Pro-government newspaper Akit reported on Sunday that the Ankara office of the Zaman group, which was seized unlawfully in March 2016, was sold to the Turkuvaz media group without any tender.
A video on the paper’s website shows two broadcasting vehicles in the building’s parking lot while a security guard is posted at the gate.
The Turkuvaz media group is run by Serhat Albayrak, brother of Berat Albayrak, energy minister and son-in-law of Turkish President Recep Tayyip Erdoğan.
A number of TV and radio stations that were closed down by the government in the aftermath of a failed coup attempt on July 15, 2016 due to their links to the faith-based Gülen movement have been sold to Turkuvaz without a tender, the Cumhuriyet daily reported on May 4.
A total of 86 media outlets including TV and radio stations, newspapers, magazines and news agencies were closed by government decree due to alleged links to the Gülen movement following July 15 as the government accuses the movement of masterminding the coup attempt. The movement strongly denies the accusation.
Some of these media outlets, such as Samanyolu TV, Kanaltürk TV, Burç FM, Kanaltürk Radyo, Radyo Mehtap and Radyo Cihan, have been sold to the Turkuvaz media without a tender, according to Cumhuriyet.
The Medyaradar.net news website reported in September 2016 that the building that served as the headquarters of the Zaman newspaper, along with Today’s Zaman, the Cihan news agency and other media outlets of the Feza Media Group, in the Yenibosna neighborhood of İstanbul would soon be used by the state-owned Turkish Radio and Television Corporation (TRT) as an office.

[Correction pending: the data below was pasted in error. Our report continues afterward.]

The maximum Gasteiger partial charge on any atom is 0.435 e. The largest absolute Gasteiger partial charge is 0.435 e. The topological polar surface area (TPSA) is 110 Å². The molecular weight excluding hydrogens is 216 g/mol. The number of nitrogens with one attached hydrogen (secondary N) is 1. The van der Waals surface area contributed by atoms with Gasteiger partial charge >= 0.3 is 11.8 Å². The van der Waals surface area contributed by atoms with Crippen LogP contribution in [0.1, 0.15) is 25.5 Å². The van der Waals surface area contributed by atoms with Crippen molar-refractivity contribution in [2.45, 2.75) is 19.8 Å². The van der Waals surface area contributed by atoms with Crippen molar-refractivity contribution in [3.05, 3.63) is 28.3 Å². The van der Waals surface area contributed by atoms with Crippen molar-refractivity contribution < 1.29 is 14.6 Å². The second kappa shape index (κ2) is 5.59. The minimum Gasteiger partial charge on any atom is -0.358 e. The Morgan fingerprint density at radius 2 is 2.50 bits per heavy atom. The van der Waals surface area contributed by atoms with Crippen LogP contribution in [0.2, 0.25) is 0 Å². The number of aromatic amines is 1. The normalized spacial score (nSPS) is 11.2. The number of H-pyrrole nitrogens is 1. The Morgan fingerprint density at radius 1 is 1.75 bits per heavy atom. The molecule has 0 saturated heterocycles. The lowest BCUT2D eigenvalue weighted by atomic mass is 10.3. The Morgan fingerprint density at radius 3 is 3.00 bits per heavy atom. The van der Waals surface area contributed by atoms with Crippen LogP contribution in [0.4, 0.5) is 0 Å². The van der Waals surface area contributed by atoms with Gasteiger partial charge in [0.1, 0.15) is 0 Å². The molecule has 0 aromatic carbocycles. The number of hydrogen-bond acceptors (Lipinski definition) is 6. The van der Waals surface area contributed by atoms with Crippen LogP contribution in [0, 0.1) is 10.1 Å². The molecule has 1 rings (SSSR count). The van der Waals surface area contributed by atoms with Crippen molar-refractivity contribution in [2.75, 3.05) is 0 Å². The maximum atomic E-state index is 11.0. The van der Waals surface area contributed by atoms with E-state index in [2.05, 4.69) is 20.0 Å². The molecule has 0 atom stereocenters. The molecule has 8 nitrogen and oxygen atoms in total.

On March 4, 2016 police raided the headquarters of Zaman, Turkey’s highest circulating newspaper, after it used tear gas, plastic bullets and water cannons on hundreds of supporters gathered outside the Zaman building and enforced a court-ordered seizure that appointed trustees to the Feza Media Group, amid increasing pressure on critical media groups by the government.
Scores of former Zaman employees were detained over suspected links to US-based Turkish Islamic scholar Fethullah Gülen, who the government accuses of masterminding the failed coup attempt last July.
More than a thousand companies and 4,888 properties that were owned by people allegedly linked to the Gülen movement have been seized by the government.
Immediately after the failed coup attempt the ruling Justice and Development Party (AKP) government along with President Recep Tayyip Erdoğan pinned the blame on the Gülen movement.
Fethullah Gülen, who inspired the movement, strongly denied having any role in the failed coup and called for an international investigation into it, but President Erdoğan — calling the coup attempt “a gift from God” — and the government initiated a widespread purge aimed at cleansing sympathizers of the movement from within state institutions, dehumanizing its popular figures and putting them in custody.
Turkey’s Justice Ministry announced on July 13 that 50,510 people have been arrested and 169,013 have been the subject of legal proceedings on coup charges since the failed coup.
Turkey has suspended or dismissed more than 150,000 civil servants, including governors, judges, prosecutors, teachers, soldiers and police, since July 15, 2016 through government decrees issued as part of a state of emergency.